Friday, July 31, 2009

The Hurt Locker

Unlike any other war movie I've ever seen. I think Roger Ebert puts it very well when he suggests that while we look for explosions in other standard war movies, The Hurt Locker (directed by Kathryn Bigelow) is atypical in the sense that we absolutely hope "none will happen." Anyway, one fuck of an amazing film. I'll slightly hesitate to call it generational or one of the greatest films I've ever seen for the time being, but there is no doubt that at the very least, this is the best thing I've seen this year. For sure, The Hurt Locker wont fade from my memory for a long long time.

In case you aren't familiar with the plot, it revolves around the exploits of a team consisting of a bomb tech and his two man support group. Staff Sergeant James, the bomb tech, is the prime protagonist, though the two supporting characters, Sergeant Sanborn and Specialist Eldridge receive so much coverage that they don't even seem like mere "support." By the end of the film, one of the primary reasons while each bomb confrontation is so tense and suspenseful is because you actually give a damn about those three characters. From the first five minutes of the film, it is made clear that any character is fair game to be killed. And throughout the movie, whether by a spontaneous IED detonation, or a shot from an invisible sniper, this notion is reinforced so that viewers remain stressed and paranoid throughout the two and a half hour long run time. Additionally, the editing and camerawork does a masterful job in helping keep viewers on their toes.

Direction, writing, and acting are fantastic. There's an unfocused, confused, something-about-nothing feel around the characters' words, dialog, and actions that make things really emotionally realistic. You can't describe many of the characters, even the minor Iraqi ones, with only one word. There are people who complain that this randomness and disorganization is messy, but in my mind, its this "messiness" that make these characters relatable to actual people.

Unfortunately, there is one significant blemish marring this film. For how realistic it is usually, there are transgressions at times that will leave even those of us without any exposure to the military and combat whatsoever dumbfounded. In one particular scene, one sniping soldier manages to miss all of his stationary targets, only to finally hit a moving target without a sweat. The insurgents apparently can snipe with AKs without a scope. Ranks and orders are apparently easily disregarded with little consequence. In some situations, soldiers would have obviously shot instead of standing by. However, I suppose some liberties had to be taken for the cause of dramatic license, and for something funded solely by Kathryn Bigelow and a partner, realism could not always be afforded, as it comes at a premium.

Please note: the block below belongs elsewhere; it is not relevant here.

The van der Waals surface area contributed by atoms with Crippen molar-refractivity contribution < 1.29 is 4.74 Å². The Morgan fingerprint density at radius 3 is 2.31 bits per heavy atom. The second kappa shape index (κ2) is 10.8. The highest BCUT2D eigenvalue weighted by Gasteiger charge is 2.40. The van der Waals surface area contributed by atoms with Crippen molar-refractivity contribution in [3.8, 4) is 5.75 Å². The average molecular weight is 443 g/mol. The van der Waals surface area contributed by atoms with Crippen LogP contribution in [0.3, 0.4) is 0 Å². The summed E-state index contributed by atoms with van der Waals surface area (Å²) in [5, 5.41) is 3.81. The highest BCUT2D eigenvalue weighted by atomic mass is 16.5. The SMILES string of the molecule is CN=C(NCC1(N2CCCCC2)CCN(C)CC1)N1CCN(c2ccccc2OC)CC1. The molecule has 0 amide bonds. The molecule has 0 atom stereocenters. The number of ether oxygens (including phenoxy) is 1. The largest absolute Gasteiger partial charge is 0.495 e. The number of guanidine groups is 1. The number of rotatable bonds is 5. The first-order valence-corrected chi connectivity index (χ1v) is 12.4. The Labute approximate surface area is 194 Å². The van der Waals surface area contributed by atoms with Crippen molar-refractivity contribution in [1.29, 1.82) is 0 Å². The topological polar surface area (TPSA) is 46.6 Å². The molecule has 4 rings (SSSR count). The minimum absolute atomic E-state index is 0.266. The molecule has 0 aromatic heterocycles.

Anyway, the The Hurt Locker (as well as the fact that the director is a woman, props props props to Bigelow) surprised the hell out of me. I had no clue that this was going to be one of those movies from which I would come out a slightly different person. If it's playing in your area, definitely watch this thing.


  1. Saw this one recently myself. Easily the best Iraq War dramatization yet, and I also consider it the finest film I've seen so far this year. It really is indeed a great exploration of the effects war can have on a soldier, and a mighty intense one at that. I may very well see it again this weekend.

    Hopefully The Hurt Locker will be remembered come awards season. If nothing else, I'd like to see Bigelow become the first woman to receive the Academy Award for Achievement in Directing. She certainly deserves it.

  2. woman has ever won it...thanks for that tidbit. Somehow, I never thought of that before. I too hope that she wins then, not just because I like to see barriers broken, but because The Hurt Locker is plainly the best damn thing to come out so far this year.

    BTW, random question, does HTML work for comments too?

  3. I find two things very hard to believe here.
    A. That anything on the Iraq war is going to be better than Generation Kill.
    B. That anything done by the director of Strange Days and Blue Steel, two of the worst fucking things I've ever seen, can possibly be worth a god damn. I mean, Point Break was okay, but everything else she's done is abominable.

  4. I have never seen those other movies, but I will take your word for it that they were crap. However, she may have gotten lucky with this one, a good fluke amongst a barrel of crap. Even the most mediocre director may strike some gold once in a blue moon. Other reasons for encouragement include the fact that the writer is one that she has never really worked with before. Additionally, though reviews mean little to individual tastes, the fact that this film is far more critically acclaimed than her previous works should be somewhat of an encouragement. Anyway, going to a matinee showing of this can't be too bad of a gamble.

    Regarding Generation Kill, I've only seen the first couple of episodes, so I can't give much of an assessment on it, but I think it depicts a fundamentally different war. In my mind, the Iraqi war is divided into two phases. There's the short conventional war, and then the Insurgency. Generation Kill concerns itself with the conventional war and ends before the Insurgency really kicks into gear. Meanwhile, The Hurt Locker is first and foremost a snapshot of the Insurgency. Also, I'm gonna go out on a limb and say that The Hurt Locker is less a war movie than a character study. At least in my opinion, not too much overlap between Generation Kill and The Hurt Locker .

  5. I think the point of Generation Kill is that the conventional war was a lie, or at least a farce.
    There's certainly room for other approaches.